On 26-jun-2006, at 10:07, Daniel DeLorme wrote:

> Dmitrii Dimandt wrote:
>> Substrings? Finding occurence of a string in a nother string?
>
> Those operations are precisely what regexes are best at.
>
>> shouldn't str[0..3] work on characters (for a string with encoding
>> set)? Maybe I want to do something like str[0] = Unicode::upcase 
>> (str[0])? :)
>
> What about
>   str.sub!(/^./){ |c| Unicode::upcase(c) }
> That hardly seems more cryptic to me.
It does seem unnatural and hints that you are working with an  
encoding-incapable language, because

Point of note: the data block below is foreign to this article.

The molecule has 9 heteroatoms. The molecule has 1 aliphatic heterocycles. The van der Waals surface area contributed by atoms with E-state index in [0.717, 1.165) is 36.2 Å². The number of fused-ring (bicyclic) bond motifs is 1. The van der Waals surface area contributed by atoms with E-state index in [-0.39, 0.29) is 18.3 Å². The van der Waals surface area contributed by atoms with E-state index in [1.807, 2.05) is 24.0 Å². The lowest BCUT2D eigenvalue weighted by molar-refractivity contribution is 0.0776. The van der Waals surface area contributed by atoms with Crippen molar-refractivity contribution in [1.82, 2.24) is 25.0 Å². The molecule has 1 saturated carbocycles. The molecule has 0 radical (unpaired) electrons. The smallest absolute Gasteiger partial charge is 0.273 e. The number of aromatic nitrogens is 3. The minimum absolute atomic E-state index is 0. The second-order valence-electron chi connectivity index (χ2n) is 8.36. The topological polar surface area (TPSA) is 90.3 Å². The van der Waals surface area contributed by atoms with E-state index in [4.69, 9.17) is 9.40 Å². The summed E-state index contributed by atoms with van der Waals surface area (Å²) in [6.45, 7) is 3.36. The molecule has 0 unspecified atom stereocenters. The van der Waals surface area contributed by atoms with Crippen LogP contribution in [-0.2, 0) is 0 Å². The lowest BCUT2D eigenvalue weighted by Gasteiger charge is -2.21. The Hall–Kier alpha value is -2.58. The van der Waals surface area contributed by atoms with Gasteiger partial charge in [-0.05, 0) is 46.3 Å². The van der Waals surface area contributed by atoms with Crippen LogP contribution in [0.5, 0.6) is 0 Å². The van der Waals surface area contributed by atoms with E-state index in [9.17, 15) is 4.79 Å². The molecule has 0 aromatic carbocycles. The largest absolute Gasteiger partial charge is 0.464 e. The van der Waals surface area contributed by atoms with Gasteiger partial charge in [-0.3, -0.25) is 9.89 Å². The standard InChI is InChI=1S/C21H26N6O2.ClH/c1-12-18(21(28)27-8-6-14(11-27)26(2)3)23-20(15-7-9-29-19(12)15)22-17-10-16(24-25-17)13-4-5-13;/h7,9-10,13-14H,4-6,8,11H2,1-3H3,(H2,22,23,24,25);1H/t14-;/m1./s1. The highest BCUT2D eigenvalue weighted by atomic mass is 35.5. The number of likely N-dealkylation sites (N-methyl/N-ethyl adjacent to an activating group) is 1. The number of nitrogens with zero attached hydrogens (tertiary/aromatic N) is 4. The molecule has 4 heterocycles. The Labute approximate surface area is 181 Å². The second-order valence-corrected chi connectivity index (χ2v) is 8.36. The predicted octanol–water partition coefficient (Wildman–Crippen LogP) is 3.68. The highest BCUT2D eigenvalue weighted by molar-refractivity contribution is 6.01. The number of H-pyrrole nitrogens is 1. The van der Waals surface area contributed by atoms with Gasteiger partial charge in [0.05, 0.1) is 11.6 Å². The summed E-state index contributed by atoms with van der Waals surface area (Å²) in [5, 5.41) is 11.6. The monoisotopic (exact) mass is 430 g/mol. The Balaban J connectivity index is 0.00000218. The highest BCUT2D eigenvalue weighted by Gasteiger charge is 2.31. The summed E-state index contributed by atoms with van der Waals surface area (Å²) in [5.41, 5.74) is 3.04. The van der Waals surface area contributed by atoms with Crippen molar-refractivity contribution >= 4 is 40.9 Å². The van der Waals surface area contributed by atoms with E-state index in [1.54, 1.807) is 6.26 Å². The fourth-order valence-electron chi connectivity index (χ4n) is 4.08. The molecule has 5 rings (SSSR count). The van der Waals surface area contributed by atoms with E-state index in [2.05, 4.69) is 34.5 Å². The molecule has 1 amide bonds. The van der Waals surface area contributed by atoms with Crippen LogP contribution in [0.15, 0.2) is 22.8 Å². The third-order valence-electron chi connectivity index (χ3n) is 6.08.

people who are lucky to be in ASCII will be able to do

str[0] = str[0].upcase

but people who are not will have to invent silly workarounds.

>
> It's not that I don't understand the attraction; it's just that I  
> think when handling char-strings it's best to change your mental  
> model to something further away from char/byte arrays.
>
> BTW, if str[0..3] returns the first 4 characters, then how do I get  
> the first 4 bytes?

str.bytes[0..3] seems OK to me. That is: for Strings the character- 
based routines are the base ones, and byte routines are secondary.  
Not the "chars" accessor I had to bolt on
right now. The problem is that you have to PROTECT an ignorant  
programmer from things like normalization and character unity and  
NEVER allow him to cut into a character
of a multibyte string UNLESS he especially mentions that he wants it  
that way.

-- 
Julian 'Julik' Tarkhanov
please send all personal mail to
me at julik.nl